Winners, Losers, PED Abusers: Beijing Look Back Part 1
I’m sure you’ve heard his story by now but that doesn’t make it any less impressive. With just 20% kidney function since 2013 it’s amazing that the 110m hurdler world record holder made it to Beijing never mind picking up a medal along the way. Many wondered how his form had slipped so far below his 12.80 best of 2012, but with his story finally made public prior to championships he ran like a man with a weight lifted off his shoulders. “This bronze medal means more to me than my Olympic gold. In 2013 when they told me I’d never run again, it pretty much ended my life”. Merritt underwent a successful kidney transplant (his sister the donor) on Tuesday.
Touted as the year of the jumps it was the triple jump which took over where 2014’s high jump left off. Pablo Pedro Pichardo set the ball rolling by breaching the 18 metre barrier early season, before both Pichardo and Taylor did so in the same competition, a first in the history of the event. It left us with a mouth-watering head to head for Beijing but it was Taylor who blew PPP away. 18.21m his winning mark to give world record holder Jonathon Edwards (18.29m) a nervous few moments in the commentary box. A very humble and thankful athlete, he spent much of his time since the event replying to individual messages of congratulations on social media.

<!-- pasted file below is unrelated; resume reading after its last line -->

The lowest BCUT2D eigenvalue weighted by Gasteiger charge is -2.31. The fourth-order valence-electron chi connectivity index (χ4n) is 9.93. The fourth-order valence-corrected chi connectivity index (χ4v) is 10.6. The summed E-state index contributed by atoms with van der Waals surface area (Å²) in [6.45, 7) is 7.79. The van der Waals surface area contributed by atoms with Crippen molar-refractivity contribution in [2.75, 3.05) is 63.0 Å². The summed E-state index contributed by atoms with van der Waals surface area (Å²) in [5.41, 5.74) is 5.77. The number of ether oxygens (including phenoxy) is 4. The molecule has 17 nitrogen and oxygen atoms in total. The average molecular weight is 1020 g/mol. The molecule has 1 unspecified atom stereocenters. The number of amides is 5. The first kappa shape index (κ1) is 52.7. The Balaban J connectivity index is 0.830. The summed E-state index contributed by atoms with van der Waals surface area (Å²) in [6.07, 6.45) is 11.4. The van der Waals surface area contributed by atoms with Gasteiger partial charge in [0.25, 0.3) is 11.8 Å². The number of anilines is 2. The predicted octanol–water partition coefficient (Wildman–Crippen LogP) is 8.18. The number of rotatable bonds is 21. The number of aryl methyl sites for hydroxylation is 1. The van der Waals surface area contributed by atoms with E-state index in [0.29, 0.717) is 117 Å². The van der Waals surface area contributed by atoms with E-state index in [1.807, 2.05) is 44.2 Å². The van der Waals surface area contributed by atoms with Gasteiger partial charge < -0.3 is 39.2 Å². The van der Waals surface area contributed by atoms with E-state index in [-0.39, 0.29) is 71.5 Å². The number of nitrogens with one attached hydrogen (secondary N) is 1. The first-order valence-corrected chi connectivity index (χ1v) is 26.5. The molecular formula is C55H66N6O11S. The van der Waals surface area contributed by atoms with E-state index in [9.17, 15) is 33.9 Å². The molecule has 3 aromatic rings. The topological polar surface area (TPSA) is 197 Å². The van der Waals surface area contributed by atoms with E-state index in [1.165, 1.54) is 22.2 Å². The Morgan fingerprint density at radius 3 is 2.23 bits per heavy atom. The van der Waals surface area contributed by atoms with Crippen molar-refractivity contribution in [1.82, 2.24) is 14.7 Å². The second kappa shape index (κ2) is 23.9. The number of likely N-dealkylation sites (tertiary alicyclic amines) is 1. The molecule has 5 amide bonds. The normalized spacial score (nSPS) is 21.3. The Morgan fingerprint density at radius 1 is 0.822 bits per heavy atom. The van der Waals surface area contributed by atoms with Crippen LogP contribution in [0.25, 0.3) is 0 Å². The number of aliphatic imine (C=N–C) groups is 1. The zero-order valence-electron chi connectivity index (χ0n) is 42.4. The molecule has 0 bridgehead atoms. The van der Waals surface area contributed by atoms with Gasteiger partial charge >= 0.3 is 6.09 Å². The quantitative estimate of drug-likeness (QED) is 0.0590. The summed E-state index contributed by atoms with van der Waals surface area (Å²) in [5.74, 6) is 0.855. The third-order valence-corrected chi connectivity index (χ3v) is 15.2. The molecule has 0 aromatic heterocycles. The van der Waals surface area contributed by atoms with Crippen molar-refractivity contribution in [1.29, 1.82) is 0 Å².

Wayde Van Niekerk
At the Weltklasse in Zurich this evening (Thursday) Olympic Champion Kirani James will line up as the fourth fastest man in the field. Who would have thought that possible as he romped home in London’s Olympic stadium in 2012. One of those men will be Wayde Van Niekerk, the South African sensation of one-lap running this season. Having marked his card as one to watch early this season – breaking 44 for 400m and 20 seconds 200m – many still thought the world title would go the way of the more experienced international competitors, i.e. James or Lashawn Merritt. But those two seasoned pros (James a seasoned 23 years old) had to settle for the minor medals as all three men ran sub 43.80 in the final. Van Niekerk, coached by 73 year old Anna Botha, clocked the fourth fastest time in history, 43.48 seconds, to take the title.
A new world record for Ashton Eaton, the world’s best all-round athlete, in the decathlon while his wife Brianne claimed silver in the women’s heptathlon behind Jessica Ennis-Hill. One of the most impressive performances of the championships was the decathlete’s 400m race at the end of day two where the clock stopped at 45.00 – almost half a second inside the qualifying standard for the individual event. The most talented sporting couple on the planet? That’s a matter of opinion, but certainly the best all-rounders out there.
When Greg Rutherford took the Olympic Games long jump title in London, on Team GB’s ‘Super Saturday’, it was deemed by some members of the media (and public) as a fluke. He then went on to take the European and Commonwealth games titles in 2014…even flukier. And now he has completed the set by taking home the world championship gold. How much luck can one man get? After that Olympic title Rutherford ended up without a kit sponsor after falling foul of NIKE. Michael Johnson stated recently that if Rutherford did less talking and more jumping he’d be looked upon more favourably. In a commercial maybe, but once he steps onto a major long jump runway he can do no wrong.
Parts 2 here and 3 to follow.